Cancer Took My Daughter at 28, But I'll Always Have This Moment – Kveller
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Cancer Took My Daughter at 28, But I’ll Always Have This Moment

‘Member, Rachie? Remember when they delivered those trees and you were so sick, but you laughed?

It was a magnificent day in late September. We were heading home after chemo. Somehow, those biweekly treatments were beginning to feel routine.

We made our way down Greenspring Ave., past stately homes, their lawns carpeted in autumn splendor.

You seemed aloof, other-worldly. I sensed your weariness setting in. You began to nod off. I wondered if you noticed the sunbeams dancing through the windshield. By then, I was so lost in thought that I almost missed the commotion ahead.

On the corner of Ken Oak, several men were halting traffic near the four-way stop. Dwarfed by the 10-foot-high bushes/trees they had just yanked from flatbed trucks, they led a parade of greenery.

I slammed the brakes, jolting you awake.

Two men signaled us to stop outside the corner house—you know, the grand white colonial with gray stone steps. Two more men limped across the street, cradling several more trees. Seconds later, they sank them into the front lawn, around the perimeter of this house I’ve passed so many times.

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Dozens more trees lay on the flatbed. Would we have to wait for the men to plant them all?

Though it wasn’t rush hour, traffic started backing up. We sighed at the uncertainty of the wait, reminding us of delays at the hospital.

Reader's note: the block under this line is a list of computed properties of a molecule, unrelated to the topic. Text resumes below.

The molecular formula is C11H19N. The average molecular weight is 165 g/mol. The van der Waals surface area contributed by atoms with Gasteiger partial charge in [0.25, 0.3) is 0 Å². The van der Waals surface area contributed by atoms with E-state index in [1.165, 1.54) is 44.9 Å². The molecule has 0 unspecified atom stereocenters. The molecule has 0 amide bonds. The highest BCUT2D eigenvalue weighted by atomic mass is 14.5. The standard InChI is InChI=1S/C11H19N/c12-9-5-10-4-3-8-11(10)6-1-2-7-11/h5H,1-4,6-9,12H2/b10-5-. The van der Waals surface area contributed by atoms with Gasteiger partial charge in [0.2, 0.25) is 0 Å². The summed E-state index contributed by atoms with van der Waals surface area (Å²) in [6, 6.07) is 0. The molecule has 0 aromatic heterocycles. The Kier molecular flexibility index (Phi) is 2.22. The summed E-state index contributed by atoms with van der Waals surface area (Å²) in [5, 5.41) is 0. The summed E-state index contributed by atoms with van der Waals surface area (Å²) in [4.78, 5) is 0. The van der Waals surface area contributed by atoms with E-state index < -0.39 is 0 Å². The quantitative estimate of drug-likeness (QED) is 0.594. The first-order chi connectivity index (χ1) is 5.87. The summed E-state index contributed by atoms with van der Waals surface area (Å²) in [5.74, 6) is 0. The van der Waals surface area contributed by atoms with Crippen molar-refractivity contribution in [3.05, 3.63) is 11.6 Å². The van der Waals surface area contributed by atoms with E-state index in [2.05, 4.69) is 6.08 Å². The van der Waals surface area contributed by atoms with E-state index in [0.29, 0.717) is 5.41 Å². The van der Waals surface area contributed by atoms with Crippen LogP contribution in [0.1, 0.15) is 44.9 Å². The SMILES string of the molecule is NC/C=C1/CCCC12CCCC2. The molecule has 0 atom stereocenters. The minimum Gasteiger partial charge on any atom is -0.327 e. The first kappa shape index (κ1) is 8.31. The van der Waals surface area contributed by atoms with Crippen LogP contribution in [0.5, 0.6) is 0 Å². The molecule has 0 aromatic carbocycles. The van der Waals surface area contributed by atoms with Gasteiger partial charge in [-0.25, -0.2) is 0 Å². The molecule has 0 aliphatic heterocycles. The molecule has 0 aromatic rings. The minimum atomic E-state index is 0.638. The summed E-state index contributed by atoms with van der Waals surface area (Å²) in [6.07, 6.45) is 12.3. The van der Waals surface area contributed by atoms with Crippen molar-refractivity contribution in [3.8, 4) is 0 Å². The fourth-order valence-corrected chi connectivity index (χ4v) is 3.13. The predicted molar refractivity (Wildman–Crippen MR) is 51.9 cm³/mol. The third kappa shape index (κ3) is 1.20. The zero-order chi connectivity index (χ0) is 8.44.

Too early for Christmas trees. Privacy bushes? Yes, that must be it. The owner must have ordered them to encircle the property so that the steady stream of passersby couldn’t peer into that lovely home, which curiously seems to go on the market every other year.

Then, out of nowhere, a chortle broke from your throat. It sounded like a hiccup. Oh no—were you about to be sick?

No, it was a deep belly laugh—the same delicious sound you made as a baby when I tickled you on the changing table.

Less than a second later, I met the sparkle in those luminous eyes. We exchanged surprise at the bizarre scene.

And then I laughed aloud, too—grateful for this unexpected event that roused you from the cancer fog.

Most days I couldn’t get you home fast enough to help you upstairs, pull down the blackout shades in your room, and let you sleep off your ordeal until dinner.

But on that day we had no choice but to stop and wait.

Time stood still as we watched. Minutes later, the ring of trees stood erect—proud—immediately assuming their position as guards. Only then did I notice that the FOR SALE sign had been removed.

Then, in what seemed like a blink of the eye, the men vanished.

READ: My Father Died Two Hours After My Son Was Born

Five years later, the sound of your laugh that day reverberates in my head. It consumes me every time I approach that intersection, just blocks from the hospital where you were born, 20 minutes from the hospital where you were treated, where I’ve worked for a dozen-plus years.